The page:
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View Full Version : NFT: BBS memory lane


Bob Dole
11-24-2004, 03:45 PM
To avoid a complete hijack of another thread.

www.bbsmates.com

Bob Dole
11-24-2004, 03:56 PM
Apparently Bob Dole worries a lot about nothing.

ENDelt260
11-24-2004, 04:06 PM
Apparently.

Iowanian
11-24-2004, 04:09 PM
You MUST locate Mike Keck.

ENDelt260
11-24-2004, 07:15 PM
So... uh, no one else here used to post on dial-up BBS's, huh?

htismaqe
11-24-2004, 07:33 PM
So... uh, no one else here used to post on dial-up BBS's, huh?

Never used to post...but used to download alot of JPG's and play "The Pit" and "VGA Planets"...

Good times...Good times...

Bob Dole
11-24-2004, 07:44 PM
Not that there seems to be a lot of interest, but Bob Dole ran "The Dog House" and then "Abiogenesis" in the 816 area code (Fidonet 1:280/310) and served a few years as the president of the Greater KC Sysops Association. (You know...those geeks that took Southwestern Bell and the PUC to task so you geeky bastards didn't have to pay business rates because you had a computwer attached to your phone line.)

MadMax
11-24-2004, 09:19 PM
Not that there seems to be a lot of interest, but Bob Dole ran "The Dog House" and then "Abiogenesis" in the 816 area code (Fidonet 1:280/310) and served a few years as the president of the Greater KC Sysops Association. (You know...those geeks that took Southwestern Bell and the PUC to task so you geeky bastards didn't have to pay business rates because you had a computwer attached to your phone line.)


Wow this brings back a lot of memories to me, I just can't articulate them at this moment... :thumb: Commodore 64, 300 baud modem, then an Amiga, then a 286 ( thought I was da chit then ) Fidonet, hell, head spinning, must...not ...succomb..to memories...too painfull ( loss of sleep ) :deevee: What a start to a wonderfull hobby ;-)

Count Alex's Wins
11-24-2004, 09:21 PM
What internet era is this from? I'm fairly sure I wasn't online. My first internet experience was in Jr. High during the mid 90s.

dtebbe
11-25-2004, 12:01 AM
Anyone here ever a member of "The Country Club" BBS out of Mississippi? That place was AMAZING. $20 a year you could get the latest hacked software before it was even for sale in stores. I remember many hours spend dialed in with my Compucom 9600 baud modem, downloading for hours. There were 4 of us with Compucoms in my shop, and we had about 20 people who would chip in for our long-distance bills in trade for copies of the goods.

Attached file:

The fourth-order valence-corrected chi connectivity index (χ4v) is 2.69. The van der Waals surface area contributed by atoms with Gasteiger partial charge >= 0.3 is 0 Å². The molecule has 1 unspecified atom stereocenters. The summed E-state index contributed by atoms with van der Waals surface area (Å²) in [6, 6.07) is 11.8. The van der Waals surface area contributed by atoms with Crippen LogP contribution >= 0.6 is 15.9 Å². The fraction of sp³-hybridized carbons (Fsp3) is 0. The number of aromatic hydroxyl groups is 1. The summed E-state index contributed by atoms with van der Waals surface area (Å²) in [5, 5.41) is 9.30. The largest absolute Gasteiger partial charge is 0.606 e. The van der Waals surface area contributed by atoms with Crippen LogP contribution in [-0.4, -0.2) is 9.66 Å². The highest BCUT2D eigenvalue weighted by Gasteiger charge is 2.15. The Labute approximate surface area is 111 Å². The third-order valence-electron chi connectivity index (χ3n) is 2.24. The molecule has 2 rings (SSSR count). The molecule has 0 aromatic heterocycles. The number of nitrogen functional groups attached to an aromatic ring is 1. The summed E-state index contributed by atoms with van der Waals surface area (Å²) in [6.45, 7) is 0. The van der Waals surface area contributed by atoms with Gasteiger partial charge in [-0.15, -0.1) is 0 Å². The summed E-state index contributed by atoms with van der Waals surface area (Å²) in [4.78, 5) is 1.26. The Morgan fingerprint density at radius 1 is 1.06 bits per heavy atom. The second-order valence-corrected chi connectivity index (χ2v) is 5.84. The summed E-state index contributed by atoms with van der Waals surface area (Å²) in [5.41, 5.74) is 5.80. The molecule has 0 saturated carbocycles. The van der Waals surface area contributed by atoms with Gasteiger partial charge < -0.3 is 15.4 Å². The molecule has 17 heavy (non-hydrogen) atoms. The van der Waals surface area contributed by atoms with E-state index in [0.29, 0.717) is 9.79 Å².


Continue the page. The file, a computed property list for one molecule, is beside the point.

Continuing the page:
Oh, and who could forget Russ & Edie's???

DT

Bob Dole
11-26-2004, 09:21 PM
What internet era is this from? I'm fairly sure I wasn't online. My first internet experience was in Jr. High during the mid 90s.

It's the "internet era" where it was only populated by government, scientists and higher ed. That's why there were dialup BBSes and Fidonet echomail.

dtebbe
11-26-2004, 09:35 PM
Well BD, looks like we must be the old farts here...

DT

Bob Dole
11-26-2004, 09:44 PM
Well BD, looks like we must be the old farts here...


No kidding.

Bob Dole really figured there were more of us old-timers who could still see well enough to read and respond.

Reading through that stuff sure did bring back some things that Bob Dole hadn't thought about for years and made Bob Dole dig out some old junk he's had piled in a closet.

SaudiNet, the battle with SWB, a paper Bob Dole wrote in 1990 that predicted that wireless networking was the future, and the MIS prof marked it up because he thought Bob Dole was a kook.

It's pretty wild to think back and remember setting up a PC at Maple Woods CC library so people could send netmail to troops, which were saved to floppy, then taken back home and loaded on the BBS so they could be transmitted to the node coordinator, yada yada... It was a big deal because the netmail was transmitted and printed and distributed in 2-3 days and snailmail was taking a week or more. Now we wouldn't have all the intermediary steps and the damned thing would be there in 12 seconds.

Skip Towne
11-26-2004, 09:52 PM
I'm pretty sure I was running a forerunner of the computer in 1968 for the Air Force. The thing occupied the space of a two car garage and after I typed in the information I was given a stack of cards about three inches tall and 6 inches long. I then transmitted them to Langley AFB on another part of the machine. Anybody know what that could have been?

Bob Dole
11-26-2004, 10:00 PM
I'm pretty sure I was running a forerunner of the computer in 1968 for the Air Force. The thing occupied the space of a two car garage and after I typed in the information I was given a stack of cards about three inches tall and 6 inches long. I then transmitted them to Langley AFB on another part of the machine. Anybody know what that could have been?

Punch cards were a common input method, so it was probably some sort of IBM mainframe.

Bob Dole's dad used to bring home old punch cards from the S&L as a toy. You could make some pretty cool card houses out of them.

Skip Towne
11-26-2004, 11:01 PM
Punch cards were a common input method, so it was probably some sort of IBM mainframe.

Bob Dole's dad used to bring home old punch cards from the S&L as a toy. You could make some pretty cool card houses out of them.
Well, I thought I was pretty damned smart cause only me and two other guys on McConnell AFB were allowed to touch it.

big nasty kcnut
11-26-2004, 11:09 PM
How about useing the old server that needed it's own cold room to not overheat them. used it to contact the washington redskins with a play idea.

Skip Towne
11-26-2004, 11:28 PM
Did You Know: If it weren't for air conditioning, Dallas would be half the size it is? Why? Because the first computers (and even some now) would shut down when the temperature exceeded 80. Without AC, no company would have placed a division office in Dallas without computer capability.